Among the many colorful characters recruited as spies during World War II, no one was more unusual than Morris “Moe” Berg. Tall, handsome, and highly intelligent, Moe was a professional baseball player, lawyer, scholar, linguist, and spy. He earned degrees from Princeton, Columbia Law School, and the Sorbonne, eventually becoming fluent in at least twelve languages, including Sanskrit. He was comfortable talking about topics ranging from the conjugation of Sanskrit verbs, to the mechanics of throwing an effective curve ball, to the physics involved in splitting the atom.
This part of Moe’s story begins in 1934. when he accompanied a group of baseball All-Stars, including Babe Ruth and Lou Gehrig, on an exhibition tour of Japan. Moe, like a lot of tourists, carried a 16mm movie camera. One day he visited St. Luke’s International Hospital, one of the tallest buildings in Tokyo, ostensibly to pay a visit to the daughter of the U.S. ambassador to Japan who had just given birth. But Berg never stopped at her room. Instead, he went to the top of the building and took a series of panoramic movies of Tokyo. After America entered World War II, Berg screened the movies he took during that trip for military intelligence officers planning the Doolittle Raid on Japan in 1942.
Berg was recruited by the OSS in August 1943. His first assignment was an evaluation of partisan groups in Yugoslavia. His report helped swing American support to Tito and his organization.
Berg was next assigned to a secret mission designed to kidnap rocket and missile specialists out of Italy, and he succeeded in getting Antonio Ferri to defect. Ferri (1912-1975) was prominent in the field of aerodynamics with a specialization in hypersonic and supersonic flight.
When President Roosevelt received the news, he commented, “I see Berg is still catching pretty well.”
But it was a bit later that Berg had his greatest intelligence triumphs. One success was a detailed interview with an Italian physicist. The urbane Berg charmed the initially suspicious scientist with a captivating discussion of the poetry of Petrarch, whom the physicist admired. Three days later, the physicist was talking freely. Disguised as a German officer, he obtained extensive intelligence about Germany’s atomic bomb development centers. And, posing as a physics student, he attended a lecture in Switzerland by Werner Heisenberg (of the famous Uncertainty Principle,) the leader of Germany’s atomic bomb program. His orders from the OSS were to carry a shoulder-holstered pistol and if he discovered the Germans were close to getting the A-bomb, assassinate Werner Heisenberg, then take cyanide to avoid capture. The operation was made moot when Berg overheard Heisenberg telling a colleague that Germany had no chance of developing the bomb before they lost the war. Both Berg and Heisenberg (1901-1976) lived to fight another day.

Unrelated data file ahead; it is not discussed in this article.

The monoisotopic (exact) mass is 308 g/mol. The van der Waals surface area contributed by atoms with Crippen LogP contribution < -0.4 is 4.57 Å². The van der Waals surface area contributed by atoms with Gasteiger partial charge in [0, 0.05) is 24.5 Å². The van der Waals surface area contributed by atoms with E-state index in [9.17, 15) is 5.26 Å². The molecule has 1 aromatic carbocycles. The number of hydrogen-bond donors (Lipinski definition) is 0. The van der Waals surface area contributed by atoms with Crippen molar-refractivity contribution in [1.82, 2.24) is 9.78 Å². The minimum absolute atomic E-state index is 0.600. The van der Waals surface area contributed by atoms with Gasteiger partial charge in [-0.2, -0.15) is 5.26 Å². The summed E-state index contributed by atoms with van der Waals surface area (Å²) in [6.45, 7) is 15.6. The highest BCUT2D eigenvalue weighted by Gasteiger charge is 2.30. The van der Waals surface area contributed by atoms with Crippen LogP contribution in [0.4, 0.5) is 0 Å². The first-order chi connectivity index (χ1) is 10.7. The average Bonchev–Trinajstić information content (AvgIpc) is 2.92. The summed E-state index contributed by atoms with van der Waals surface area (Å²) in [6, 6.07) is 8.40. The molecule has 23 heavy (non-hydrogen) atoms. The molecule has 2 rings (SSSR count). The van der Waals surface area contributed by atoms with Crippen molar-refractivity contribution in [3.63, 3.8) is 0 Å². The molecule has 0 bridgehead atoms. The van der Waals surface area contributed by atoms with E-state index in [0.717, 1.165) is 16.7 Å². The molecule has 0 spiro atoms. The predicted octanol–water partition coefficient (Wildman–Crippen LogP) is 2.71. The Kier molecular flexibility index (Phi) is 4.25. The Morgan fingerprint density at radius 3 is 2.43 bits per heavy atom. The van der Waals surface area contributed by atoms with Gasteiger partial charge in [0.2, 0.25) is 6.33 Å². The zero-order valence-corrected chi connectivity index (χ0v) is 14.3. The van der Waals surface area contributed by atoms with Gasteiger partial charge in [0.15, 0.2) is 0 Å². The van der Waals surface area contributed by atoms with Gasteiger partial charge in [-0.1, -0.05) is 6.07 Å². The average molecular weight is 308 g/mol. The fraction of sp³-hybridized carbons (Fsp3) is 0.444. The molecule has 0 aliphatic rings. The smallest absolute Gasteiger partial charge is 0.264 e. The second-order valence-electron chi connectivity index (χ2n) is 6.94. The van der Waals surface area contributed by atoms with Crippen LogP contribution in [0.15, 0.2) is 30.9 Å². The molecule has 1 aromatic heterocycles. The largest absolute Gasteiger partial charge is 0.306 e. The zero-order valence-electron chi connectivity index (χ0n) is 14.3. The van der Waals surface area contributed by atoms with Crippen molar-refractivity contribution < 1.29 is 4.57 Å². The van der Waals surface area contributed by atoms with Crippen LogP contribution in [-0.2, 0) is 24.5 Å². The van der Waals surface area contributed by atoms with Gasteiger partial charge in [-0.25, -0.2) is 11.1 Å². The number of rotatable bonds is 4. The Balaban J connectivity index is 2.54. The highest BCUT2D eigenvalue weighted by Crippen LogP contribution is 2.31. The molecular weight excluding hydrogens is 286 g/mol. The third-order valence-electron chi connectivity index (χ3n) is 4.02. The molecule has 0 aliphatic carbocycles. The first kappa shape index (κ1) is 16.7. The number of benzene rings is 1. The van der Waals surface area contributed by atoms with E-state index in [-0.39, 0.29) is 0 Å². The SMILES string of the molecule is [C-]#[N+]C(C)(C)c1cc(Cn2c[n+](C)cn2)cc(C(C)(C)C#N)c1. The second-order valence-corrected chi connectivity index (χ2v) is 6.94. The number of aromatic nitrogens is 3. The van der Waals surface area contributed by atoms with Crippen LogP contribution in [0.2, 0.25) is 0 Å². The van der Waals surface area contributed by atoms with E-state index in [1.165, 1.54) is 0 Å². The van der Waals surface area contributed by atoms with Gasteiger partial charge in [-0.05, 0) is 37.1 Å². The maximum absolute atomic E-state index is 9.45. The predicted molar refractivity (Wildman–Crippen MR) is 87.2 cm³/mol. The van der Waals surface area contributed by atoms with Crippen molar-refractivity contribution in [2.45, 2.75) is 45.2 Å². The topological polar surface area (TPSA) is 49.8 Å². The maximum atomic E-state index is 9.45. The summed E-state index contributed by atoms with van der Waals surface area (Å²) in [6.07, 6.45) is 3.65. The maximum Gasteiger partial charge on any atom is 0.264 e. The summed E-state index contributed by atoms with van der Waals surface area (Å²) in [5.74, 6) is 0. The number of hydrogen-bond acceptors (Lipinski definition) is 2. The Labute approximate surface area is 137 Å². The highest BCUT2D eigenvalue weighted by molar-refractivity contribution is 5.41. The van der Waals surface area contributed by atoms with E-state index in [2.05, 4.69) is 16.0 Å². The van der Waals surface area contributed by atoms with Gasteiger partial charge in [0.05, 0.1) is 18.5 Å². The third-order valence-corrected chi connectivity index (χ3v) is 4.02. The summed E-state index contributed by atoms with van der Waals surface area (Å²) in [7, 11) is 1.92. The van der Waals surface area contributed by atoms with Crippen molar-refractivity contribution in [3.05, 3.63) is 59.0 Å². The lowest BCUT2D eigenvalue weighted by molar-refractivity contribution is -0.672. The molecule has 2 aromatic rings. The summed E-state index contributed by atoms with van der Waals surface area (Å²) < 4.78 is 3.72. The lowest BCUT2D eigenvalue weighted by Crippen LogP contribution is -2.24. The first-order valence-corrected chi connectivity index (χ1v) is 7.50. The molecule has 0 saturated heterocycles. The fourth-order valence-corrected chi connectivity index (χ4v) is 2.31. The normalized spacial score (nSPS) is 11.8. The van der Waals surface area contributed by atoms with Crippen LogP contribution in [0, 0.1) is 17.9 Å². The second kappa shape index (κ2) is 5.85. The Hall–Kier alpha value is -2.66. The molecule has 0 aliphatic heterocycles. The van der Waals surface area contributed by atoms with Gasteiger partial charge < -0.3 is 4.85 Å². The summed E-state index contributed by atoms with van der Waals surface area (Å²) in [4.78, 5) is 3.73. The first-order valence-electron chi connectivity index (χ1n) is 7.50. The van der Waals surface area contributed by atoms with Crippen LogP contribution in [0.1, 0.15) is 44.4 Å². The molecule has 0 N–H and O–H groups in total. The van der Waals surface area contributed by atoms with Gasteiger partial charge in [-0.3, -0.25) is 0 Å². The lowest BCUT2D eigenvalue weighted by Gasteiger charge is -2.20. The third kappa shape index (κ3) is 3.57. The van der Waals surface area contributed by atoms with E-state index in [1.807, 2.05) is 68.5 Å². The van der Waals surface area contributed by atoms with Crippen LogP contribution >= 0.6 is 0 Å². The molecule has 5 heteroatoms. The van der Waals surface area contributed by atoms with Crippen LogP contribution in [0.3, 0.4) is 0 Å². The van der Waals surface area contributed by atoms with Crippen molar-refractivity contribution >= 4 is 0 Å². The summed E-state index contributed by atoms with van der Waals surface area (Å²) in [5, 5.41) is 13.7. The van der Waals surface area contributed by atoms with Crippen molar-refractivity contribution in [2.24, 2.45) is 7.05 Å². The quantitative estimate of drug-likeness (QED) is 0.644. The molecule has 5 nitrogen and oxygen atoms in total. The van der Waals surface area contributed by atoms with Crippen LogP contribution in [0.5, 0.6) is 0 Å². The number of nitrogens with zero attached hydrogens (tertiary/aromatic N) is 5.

Oddly enough, for all of Berg’s accomplishments, the one which was weakest was baseball. He batted only .243 with six home runs lifetime. (One of the more famous quotes about Moe Berg came from his Chicago White Sox teammate, pitcher Ted Lyons, who said, “He can speak twelve languages but can’t hit in any of them.”) But he spent fifteen seasons in the majors mainly because of his defensive skills and his knowledge of baseball. His skill in calling games and his knowledge of the hitters put him in great demand around the league. Moe went on to play for Cleveland, Washington and Boston in the American League until his retirement after the 1939 season.
Moe Berg was certainly one of the most fascinating characters of WWII. His biography is well worth a read. After the war he became a man of mystery, living a close-mouthed, eccentric, and vagabond life, eventually passing away at age 70 in 1972.